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Five sloth bears celebrate one year of freedom at Agra care centre

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Agra, Dec 1 (IANS) Five sloth bears seized from wildlife traffickers from near the Indo-Nepal border last year celebrated one year of freedom at the world’s largest sloth bear rehabilitation centre here on Tuesday.

To celebrate the special day, the animal care staff at the centre organised a fruit feast for the bears.

The five sloth bears were brought by wildlife traffickers from the Indo-Nepal border areas into the Deogarh district of Jharkhand. The offenders were planning to sell these animals to other middlemen.

Bear bile, gall bladders and other body parts are used in Chinese traditional medicines, making the bear a vulnerable target for this reason. By the timely rescue of these bears by the enforcement authorities, they were saved from trafficking and a lifetime of torture.

Following formal orders from the Chief Wildlife Wardens of Jharkhand and Uttar Pradesh forest departments, the bears were transferred to the 16- acre Agra Bear Rescue Facility. This is the largest bear rehabilitation centre in the world for this species, run by the Wildlife SOS in collaboration with the Uttar Pradesh forest department.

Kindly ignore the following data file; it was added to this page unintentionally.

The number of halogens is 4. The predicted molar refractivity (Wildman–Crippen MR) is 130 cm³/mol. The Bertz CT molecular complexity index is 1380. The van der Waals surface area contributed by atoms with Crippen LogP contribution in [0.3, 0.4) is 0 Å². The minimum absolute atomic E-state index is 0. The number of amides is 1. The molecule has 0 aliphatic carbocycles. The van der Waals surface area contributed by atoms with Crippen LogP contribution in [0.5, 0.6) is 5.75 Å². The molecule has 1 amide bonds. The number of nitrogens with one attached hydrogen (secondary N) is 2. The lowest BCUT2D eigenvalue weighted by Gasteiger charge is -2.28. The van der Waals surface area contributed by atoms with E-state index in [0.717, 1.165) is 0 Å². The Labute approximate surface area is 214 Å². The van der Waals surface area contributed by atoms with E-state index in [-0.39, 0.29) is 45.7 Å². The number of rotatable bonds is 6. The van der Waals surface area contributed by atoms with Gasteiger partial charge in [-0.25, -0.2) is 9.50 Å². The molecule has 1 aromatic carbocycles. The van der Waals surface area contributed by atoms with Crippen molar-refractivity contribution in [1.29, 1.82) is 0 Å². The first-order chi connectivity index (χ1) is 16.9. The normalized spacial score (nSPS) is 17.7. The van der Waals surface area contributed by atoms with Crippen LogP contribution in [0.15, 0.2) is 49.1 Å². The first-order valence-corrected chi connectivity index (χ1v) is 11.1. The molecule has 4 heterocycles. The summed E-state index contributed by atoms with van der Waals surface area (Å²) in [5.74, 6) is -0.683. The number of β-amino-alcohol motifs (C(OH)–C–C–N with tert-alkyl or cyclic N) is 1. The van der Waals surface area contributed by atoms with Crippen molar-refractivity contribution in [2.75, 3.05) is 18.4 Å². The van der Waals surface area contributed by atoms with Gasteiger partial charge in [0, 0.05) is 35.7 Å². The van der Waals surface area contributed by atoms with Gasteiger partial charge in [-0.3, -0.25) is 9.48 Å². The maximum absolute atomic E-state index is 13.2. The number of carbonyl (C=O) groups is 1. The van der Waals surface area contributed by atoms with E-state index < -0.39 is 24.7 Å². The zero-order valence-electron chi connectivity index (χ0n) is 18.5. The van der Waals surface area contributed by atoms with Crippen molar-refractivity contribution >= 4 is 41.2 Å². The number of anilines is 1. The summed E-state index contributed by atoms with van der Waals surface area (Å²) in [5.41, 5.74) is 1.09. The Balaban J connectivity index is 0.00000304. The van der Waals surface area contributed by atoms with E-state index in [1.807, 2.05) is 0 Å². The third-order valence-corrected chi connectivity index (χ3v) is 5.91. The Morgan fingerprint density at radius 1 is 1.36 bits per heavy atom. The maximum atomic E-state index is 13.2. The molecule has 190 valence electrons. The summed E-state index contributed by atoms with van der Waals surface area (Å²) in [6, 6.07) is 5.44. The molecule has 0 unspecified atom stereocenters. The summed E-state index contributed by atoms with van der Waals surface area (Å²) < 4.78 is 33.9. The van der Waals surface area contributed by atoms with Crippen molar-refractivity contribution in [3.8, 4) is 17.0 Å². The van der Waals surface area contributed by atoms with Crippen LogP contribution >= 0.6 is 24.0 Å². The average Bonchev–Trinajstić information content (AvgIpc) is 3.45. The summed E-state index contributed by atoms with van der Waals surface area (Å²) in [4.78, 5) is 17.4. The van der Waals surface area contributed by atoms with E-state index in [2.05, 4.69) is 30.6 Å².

The bears have been named after the Weasley family from the popular children’s book series ‘Harry Potter’. Aged between 3 and 11 years, Arthur and Molly are the oldest in the group, followed with Ron, Ginny and Charlie.

In the past year, the bears have shown remarkable progress and are receiving the best possible treatment and care. They have access to large free-range enclosures, equipped with different enrichments that encourage physical activity and give them a chance to display natural behaviour.

Kartick Satyanarayan, Co-founder and CEO, Wildlife SOS, said, “The timely intervention by the enforcement authorities helped save the lives of these bears. They deserve a life of dignity and freedom, and we are happy to see them grow stronger and healthier under the dedicated care of the staff and the veterinarians.”

S Ilayaraja, Wildlife SOS Deputy Director, Veterinary Services, said, “At the time of rescue, the bears were in terrible condition. Their muzzles were pierced and teeth were smashed in, which required immediate treatment. It is reassuring to see that our efforts have made a positive difference in their lives.”

Geeta Seshamani, Secretary and Co-founder, Wildlife SOS, said, “The bears are quite active and have adapted well to their new home. It fills our hearts with absolute joy watching them simply be bears again.”



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